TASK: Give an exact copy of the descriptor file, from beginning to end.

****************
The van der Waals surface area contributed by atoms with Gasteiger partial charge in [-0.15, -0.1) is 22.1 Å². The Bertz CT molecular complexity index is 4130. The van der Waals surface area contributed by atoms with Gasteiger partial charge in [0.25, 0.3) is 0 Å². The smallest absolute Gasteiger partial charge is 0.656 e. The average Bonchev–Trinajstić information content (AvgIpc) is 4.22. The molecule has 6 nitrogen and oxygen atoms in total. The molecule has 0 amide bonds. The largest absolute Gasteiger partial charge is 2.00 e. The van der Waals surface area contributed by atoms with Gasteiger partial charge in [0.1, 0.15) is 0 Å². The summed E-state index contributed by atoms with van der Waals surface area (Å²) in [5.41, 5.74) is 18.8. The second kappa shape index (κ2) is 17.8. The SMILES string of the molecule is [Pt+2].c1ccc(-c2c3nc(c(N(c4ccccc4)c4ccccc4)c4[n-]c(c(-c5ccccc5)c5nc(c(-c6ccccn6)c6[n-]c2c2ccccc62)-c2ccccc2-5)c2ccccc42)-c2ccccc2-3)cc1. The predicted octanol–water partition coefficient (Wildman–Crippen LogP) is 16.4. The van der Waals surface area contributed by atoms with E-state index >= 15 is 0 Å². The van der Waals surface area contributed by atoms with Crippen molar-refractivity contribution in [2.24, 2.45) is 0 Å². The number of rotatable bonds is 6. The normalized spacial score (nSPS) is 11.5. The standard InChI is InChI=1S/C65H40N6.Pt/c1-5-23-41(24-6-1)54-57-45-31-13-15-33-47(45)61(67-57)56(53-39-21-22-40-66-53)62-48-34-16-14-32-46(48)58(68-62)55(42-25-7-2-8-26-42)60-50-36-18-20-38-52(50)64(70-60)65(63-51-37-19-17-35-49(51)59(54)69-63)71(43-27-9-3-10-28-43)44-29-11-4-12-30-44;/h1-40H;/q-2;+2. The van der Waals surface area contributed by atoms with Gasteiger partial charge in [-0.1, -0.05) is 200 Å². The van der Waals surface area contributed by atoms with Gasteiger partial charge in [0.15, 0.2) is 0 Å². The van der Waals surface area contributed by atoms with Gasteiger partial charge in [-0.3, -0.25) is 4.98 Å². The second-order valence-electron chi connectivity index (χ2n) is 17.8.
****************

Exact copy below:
The van der Waals surface area contributed by atoms with Gasteiger partial charge in [-0.15, -0.1) is 22.1 Å². The Bertz CT molecular complexity index is 4130. The van der Waals surface area contributed by atoms with Gasteiger partial charge in [0.25, 0.3) is 0 Å². The smallest absolute Gasteiger partial charge is 0.656 e. The average Bonchev–Trinajstić information content (AvgIpc) is 4.22. The molecule has 6 nitrogen and oxygen atoms in total. The molecule has 0 amide bonds. The largest absolute Gasteiger partial charge is 2.00 e. The van der Waals surface area contributed by atoms with Gasteiger partial charge in [0.1, 0.15) is 0 Å². The summed E-state index contributed by atoms with van der Waals surface area (Å²) in [5.41, 5.74) is 18.8. The second kappa shape index (κ2) is 17.8. The SMILES string of the molecule is [Pt+2].c1ccc(-c2c3nc(c(N(c4ccccc4)c4ccccc4)c4[n-]c(c(-c5ccccc5)c5nc(c(-c6ccccn6)c6[n-]c2c2ccccc62)-c2ccccc2-5)c2ccccc42)-c2ccccc2-3)cc1. The predicted octanol–water partition coefficient (Wildman–Crippen LogP) is 16.4. The van der Waals surface area contributed by atoms with E-state index >= 15 is 0 Å². The van der Waals surface area contributed by atoms with Crippen molar-refractivity contribution in [2.24, 2.45) is 0 Å². The number of rotatable bonds is 6. The normalized spacial score (nSPS) is 11.5. The standard InChI is InChI=1S/C65H40N6.Pt/c1-5-23-41(24-6-1)54-57-45-31-13-15-33-47(45)61(67-57)56(53-39-21-22-40-66-53)62-48-34-16-14-32-46(48)58(68-62)55(42-25-7-2-8-26-42)60-50-36-18-20-38-52(50)64(70-60)65(63-51-37-19-17-35-49(51)59(54)69-63)71(43-27-9-3-10-28-43)44-29-11-4-12-30-44;/h1-40H;/q-2;+2. The van der Waals surface area contributed by atoms with Gasteiger partial charge in [-0.1, -0.05) is 200 Å². The van der Waals surface area contributed by atoms with Gasteiger partial charge in [0.15, 0.2) is 0 Å². The van der Waals surface area contributed by atoms with Gasteiger partial charge in [-0.3, -0.25) is 4.98 Å². The second-order valence-electron chi connectivity index (χ2n) is 17.8.